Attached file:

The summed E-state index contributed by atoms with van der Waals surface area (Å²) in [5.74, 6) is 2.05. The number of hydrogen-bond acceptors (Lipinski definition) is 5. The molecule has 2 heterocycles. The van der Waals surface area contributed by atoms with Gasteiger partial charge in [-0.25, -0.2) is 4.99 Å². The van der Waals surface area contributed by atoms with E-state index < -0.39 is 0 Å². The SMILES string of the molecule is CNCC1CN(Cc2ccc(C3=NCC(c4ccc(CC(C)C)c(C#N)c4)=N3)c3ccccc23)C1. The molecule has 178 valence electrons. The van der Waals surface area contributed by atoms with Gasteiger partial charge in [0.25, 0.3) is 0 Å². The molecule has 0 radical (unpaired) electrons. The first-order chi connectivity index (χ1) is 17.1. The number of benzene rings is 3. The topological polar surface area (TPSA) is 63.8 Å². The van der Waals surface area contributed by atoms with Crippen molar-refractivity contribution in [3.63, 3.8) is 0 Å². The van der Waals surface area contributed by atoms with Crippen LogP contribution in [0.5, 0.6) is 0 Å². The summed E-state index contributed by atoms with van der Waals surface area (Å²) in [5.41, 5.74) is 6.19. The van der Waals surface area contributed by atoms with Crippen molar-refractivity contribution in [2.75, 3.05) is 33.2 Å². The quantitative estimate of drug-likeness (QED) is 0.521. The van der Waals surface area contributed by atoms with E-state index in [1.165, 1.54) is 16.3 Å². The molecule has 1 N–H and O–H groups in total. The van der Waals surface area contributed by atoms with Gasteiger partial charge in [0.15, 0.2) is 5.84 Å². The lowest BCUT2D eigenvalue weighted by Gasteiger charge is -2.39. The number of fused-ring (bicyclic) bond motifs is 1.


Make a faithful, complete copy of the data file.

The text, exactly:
The summed E-state index contributed by atoms with van der Waals surface area (Å²) in [5.74, 6) is 2.05. The number of hydrogen-bond acceptors (Lipinski definition) is 5. The molecule has 2 heterocycles. The van der Waals surface area contributed by atoms with Gasteiger partial charge in [-0.25, -0.2) is 4.99 Å². The van der Waals surface area contributed by atoms with E-state index < -0.39 is 0 Å². The SMILES string of the molecule is CNCC1CN(Cc2ccc(C3=NCC(c4ccc(CC(C)C)c(C#N)c4)=N3)c3ccccc23)C1. The molecule has 178 valence electrons. The van der Waals surface area contributed by atoms with Gasteiger partial charge in [0.25, 0.3) is 0 Å². The molecule has 0 radical (unpaired) electrons. The first-order chi connectivity index (χ1) is 17.1. The number of benzene rings is 3. The topological polar surface area (TPSA) is 63.8 Å². The van der Waals surface area contributed by atoms with Crippen molar-refractivity contribution in [3.63, 3.8) is 0 Å². The van der Waals surface area contributed by atoms with Crippen LogP contribution in [0.5, 0.6) is 0 Å². The summed E-state index contributed by atoms with van der Waals surface area (Å²) in [5.41, 5.74) is 6.19. The van der Waals surface area contributed by atoms with Crippen molar-refractivity contribution in [2.75, 3.05) is 33.2 Å². The quantitative estimate of drug-likeness (QED) is 0.521. The van der Waals surface area contributed by atoms with E-state index in [1.165, 1.54) is 16.3 Å². The molecule has 1 N–H and O–H groups in total. The van der Waals surface area contributed by atoms with Gasteiger partial charge in [0.15, 0.2) is 5.84 Å². The lowest BCUT2D eigenvalue weighted by Gasteiger charge is -2.39. The number of fused-ring (bicyclic) bond motifs is 1.